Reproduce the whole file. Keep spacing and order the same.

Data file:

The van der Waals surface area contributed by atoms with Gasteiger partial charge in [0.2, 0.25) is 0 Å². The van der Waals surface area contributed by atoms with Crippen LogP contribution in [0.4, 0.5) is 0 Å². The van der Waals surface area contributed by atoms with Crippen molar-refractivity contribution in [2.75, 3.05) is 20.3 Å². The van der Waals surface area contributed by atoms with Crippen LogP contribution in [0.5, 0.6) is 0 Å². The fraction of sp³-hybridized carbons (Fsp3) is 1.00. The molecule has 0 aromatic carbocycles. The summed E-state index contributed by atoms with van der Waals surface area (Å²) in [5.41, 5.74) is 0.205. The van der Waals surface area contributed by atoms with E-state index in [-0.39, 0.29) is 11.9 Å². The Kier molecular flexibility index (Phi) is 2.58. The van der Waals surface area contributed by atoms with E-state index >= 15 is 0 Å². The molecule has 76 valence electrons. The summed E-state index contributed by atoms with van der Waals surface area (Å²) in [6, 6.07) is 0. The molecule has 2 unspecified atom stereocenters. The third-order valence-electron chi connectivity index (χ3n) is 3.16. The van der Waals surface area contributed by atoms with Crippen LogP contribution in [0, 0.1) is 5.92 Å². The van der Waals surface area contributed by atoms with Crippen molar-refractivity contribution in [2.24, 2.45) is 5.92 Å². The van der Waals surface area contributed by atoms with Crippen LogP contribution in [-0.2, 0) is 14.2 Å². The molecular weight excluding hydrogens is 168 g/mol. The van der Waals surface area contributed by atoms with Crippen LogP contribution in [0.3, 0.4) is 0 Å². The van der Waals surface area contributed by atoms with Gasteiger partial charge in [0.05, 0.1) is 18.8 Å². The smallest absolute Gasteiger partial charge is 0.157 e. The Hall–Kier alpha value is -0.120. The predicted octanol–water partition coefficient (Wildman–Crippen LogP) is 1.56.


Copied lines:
The van der Waals surface area contributed by atoms with Gasteiger partial charge in [0.2, 0.25) is 0 Å². The van der Waals surface area contributed by atoms with Crippen LogP contribution in [0.4, 0.5) is 0 Å². The van der Waals surface area contributed by atoms with Crippen molar-refractivity contribution in [2.75, 3.05) is 20.3 Å². The van der Waals surface area contributed by atoms with Crippen LogP contribution in [0.5, 0.6) is 0 Å². The fraction of sp³-hybridized carbons (Fsp3) is 1.00. The molecule has 0 aromatic carbocycles. The summed E-state index contributed by atoms with van der Waals surface area (Å²) in [5.41, 5.74) is 0.205. The van der Waals surface area contributed by atoms with E-state index in [-0.39, 0.29) is 11.9 Å². The Kier molecular flexibility index (Phi) is 2.58. The van der Waals surface area contributed by atoms with E-state index >= 15 is 0 Å². The molecule has 76 valence electrons. The summed E-state index contributed by atoms with van der Waals surface area (Å²) in [6, 6.07) is 0. The molecule has 2 unspecified atom stereocenters. The third-order valence-electron chi connectivity index (χ3n) is 3.16. The van der Waals surface area contributed by atoms with Crippen LogP contribution in [0, 0.1) is 5.92 Å². The van der Waals surface area contributed by atoms with Crippen molar-refractivity contribution in [2.24, 2.45) is 5.92 Å². The van der Waals surface area contributed by atoms with Crippen LogP contribution in [-0.2, 0) is 14.2 Å². The molecular weight excluding hydrogens is 168 g/mol. The van der Waals surface area contributed by atoms with Crippen LogP contribution in [0.3, 0.4) is 0 Å². The van der Waals surface area contributed by atoms with Gasteiger partial charge in [0.05, 0.1) is 18.8 Å². The smallest absolute Gasteiger partial charge is 0.157 e. The Hall–Kier alpha value is -0.120. The predicted octanol–water partition coefficient (Wildman–Crippen LogP) is 1.56.